Ok, all done! Thanks!


RE: things have changed
By In2Boost on 5/3/2011 9:52:30 PM , Rating: 2
PS - I think this is my second or third post over years of reading...and I cannot believe it was in response to a Jason Mick article! ROFL

Sincerely, though - not bad, Jason! ::thumbup::


RE: things have changed
By Cypherdude1 on 5/4/2011 4:05:29 AM , Rating: 2
It is true that we, the USA, were lied into Iraq. NOTHING President Bush said about Iraq was true. The "conservatively speaking" 100 tons of WMD's, the biological warfare trailers, the "meeting" of Saddam's agents with al-Qaeda in Prague, the airliner model training camps, the uranium cake (I love chocolate cake) purchases, al-Qaeda being in Iraq before the invasion, it was all lies.

President Bush really should have been impeached. The Democrats simply didn't have the stomach for it. What this means is, in the future, we'll be lied into another war. Until there are real consequences for a President for lying the USA into wars, it will continue to happen the same way President Johnson lied to us about the second Gulf of Tonkin incident:
http://en.wikipedia.org/wiki/Gulf_of_Tonkin_incide...

BTW, about Osama Bin Laden. If President Bush had not been focused on Iraq, if he had dropped the US Army Airborne into the eastern Tora Bora mountains in Afghanistan, we would have killed OBL in late 2001, early 2002. We had to wait nearly 10 years to eliminate OBL.
http://en.wikipedia.org/wiki/Battle_of_Tora_Bora

Before Sunday, the Republicans always had the edge regarding terrorism. After Sunday, that's all gone and they simply look incompetent.


RE: things have changed
By rcc on 5/3/2011 1:13:30 PM , Rating: 5
I can't for the life of me imagine why anyone cares what this bozo thinks or says.

Unfortunately, one of the blessings and curses of the information age is that anyone with an attitude, some money, and a decent web page can become famous.

In critical thinking it's referred to as an "appeal to inappropriate authority". A bit like taking some fluff headed actor/actresses word that product "X" rocks.


RE: things have changed
By callmeroy on 5/3/2011 2:36:19 PM , Rating: 1
I lean mostly to the side that thinks this guy is a nut job...

HOWEVER -- I myself have wondered at the times we live in ...we really are just handing over all our information, in many cases, quite eagerly and without a second thought to it.

Maybe I'm too cynical for my own good at a times but is it odd to anyone else or just me -- how almost "happy" people are to write anything thing and everything with great detail on Facebook? Every look at the profiles on those sites...people actually fill them out completely --- name of family members....birthday....work history...education history....hobbies...musics..and on and on....I just find that amazing....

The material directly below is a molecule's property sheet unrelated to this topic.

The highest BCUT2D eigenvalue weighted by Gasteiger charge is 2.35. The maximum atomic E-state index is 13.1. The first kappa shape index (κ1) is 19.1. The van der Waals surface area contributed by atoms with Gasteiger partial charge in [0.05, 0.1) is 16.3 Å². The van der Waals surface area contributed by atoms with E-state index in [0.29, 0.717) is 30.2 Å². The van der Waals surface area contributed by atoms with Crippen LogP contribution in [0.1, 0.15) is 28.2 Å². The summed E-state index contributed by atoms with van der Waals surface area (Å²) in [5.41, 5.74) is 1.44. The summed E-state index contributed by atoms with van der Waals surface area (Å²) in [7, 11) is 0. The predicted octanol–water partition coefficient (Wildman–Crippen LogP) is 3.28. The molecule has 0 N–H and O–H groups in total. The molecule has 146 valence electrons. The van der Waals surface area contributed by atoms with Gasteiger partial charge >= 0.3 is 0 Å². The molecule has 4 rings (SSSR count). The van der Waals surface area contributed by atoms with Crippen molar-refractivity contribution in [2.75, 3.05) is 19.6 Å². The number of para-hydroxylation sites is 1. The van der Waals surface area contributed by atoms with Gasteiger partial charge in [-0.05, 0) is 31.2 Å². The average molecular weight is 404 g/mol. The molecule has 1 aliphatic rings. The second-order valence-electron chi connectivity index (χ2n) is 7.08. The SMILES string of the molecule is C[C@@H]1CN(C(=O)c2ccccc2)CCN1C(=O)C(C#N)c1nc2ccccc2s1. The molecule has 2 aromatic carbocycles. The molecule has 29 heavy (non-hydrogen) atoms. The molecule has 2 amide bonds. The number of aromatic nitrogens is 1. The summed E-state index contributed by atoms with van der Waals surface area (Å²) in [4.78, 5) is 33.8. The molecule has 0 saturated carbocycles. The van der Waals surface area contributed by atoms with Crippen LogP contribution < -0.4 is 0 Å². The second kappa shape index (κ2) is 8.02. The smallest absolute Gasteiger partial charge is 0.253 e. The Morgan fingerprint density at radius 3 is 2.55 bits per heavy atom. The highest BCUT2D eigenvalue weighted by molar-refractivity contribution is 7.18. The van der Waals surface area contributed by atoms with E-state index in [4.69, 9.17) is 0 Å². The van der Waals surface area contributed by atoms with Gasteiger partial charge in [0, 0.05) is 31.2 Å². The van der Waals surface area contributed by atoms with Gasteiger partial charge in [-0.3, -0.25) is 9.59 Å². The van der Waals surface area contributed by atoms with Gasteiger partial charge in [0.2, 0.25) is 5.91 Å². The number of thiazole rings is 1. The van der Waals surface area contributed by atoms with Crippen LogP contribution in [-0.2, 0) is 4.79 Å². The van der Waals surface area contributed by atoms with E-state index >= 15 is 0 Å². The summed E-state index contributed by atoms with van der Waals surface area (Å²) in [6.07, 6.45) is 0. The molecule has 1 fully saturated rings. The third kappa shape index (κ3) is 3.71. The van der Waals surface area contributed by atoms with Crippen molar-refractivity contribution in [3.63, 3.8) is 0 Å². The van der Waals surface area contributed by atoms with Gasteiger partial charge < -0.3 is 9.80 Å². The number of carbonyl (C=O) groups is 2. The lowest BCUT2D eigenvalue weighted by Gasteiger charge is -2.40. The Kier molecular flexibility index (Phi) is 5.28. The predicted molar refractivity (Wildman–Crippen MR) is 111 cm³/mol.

For people who are into stealing ID's social networking sites must be a dream come true.

But that alone isn't why I think about this stuff....but rather as everyone knows....when you teach something over time...people accept it more and more....

So all the sites today that ask you for all this info...perhaps years ago folks were hesitant to fill it all out....today though its the "social norm" its the "in thing" so there's very little apprehension....therefore the "facebook generation" crowd who always had no problem giving away their info...will so easily be persuaded to give up their info for any new thing that comes down the road.....not to mention if you are that care free with your information, it probably doesn't take the greatest con man in the world to get it from you either.

Now excuse me I have to update my facebook that I had a salad from Wawa for lunch...brb! :)


RE: things have changed
By MrJim on 5/3/2011 6:47:04 PM , Rating: 2
Not Delta, it was SEAL team six, DEVGRU.


RE: things have changed
By croc on 5/3/2011 10:06:28 PM , Rating: 3
What revelation? Where was this 'revelation' from? Any links to it?

I'm curious, as a fellow Aussie I follow wikileaks fairly regularily and have never seen a posting that names names, operational details, or any such info. Since wikileaks only receives information, then if indeed such information was received and posted I missed it.

Sounds like some mis-information to me...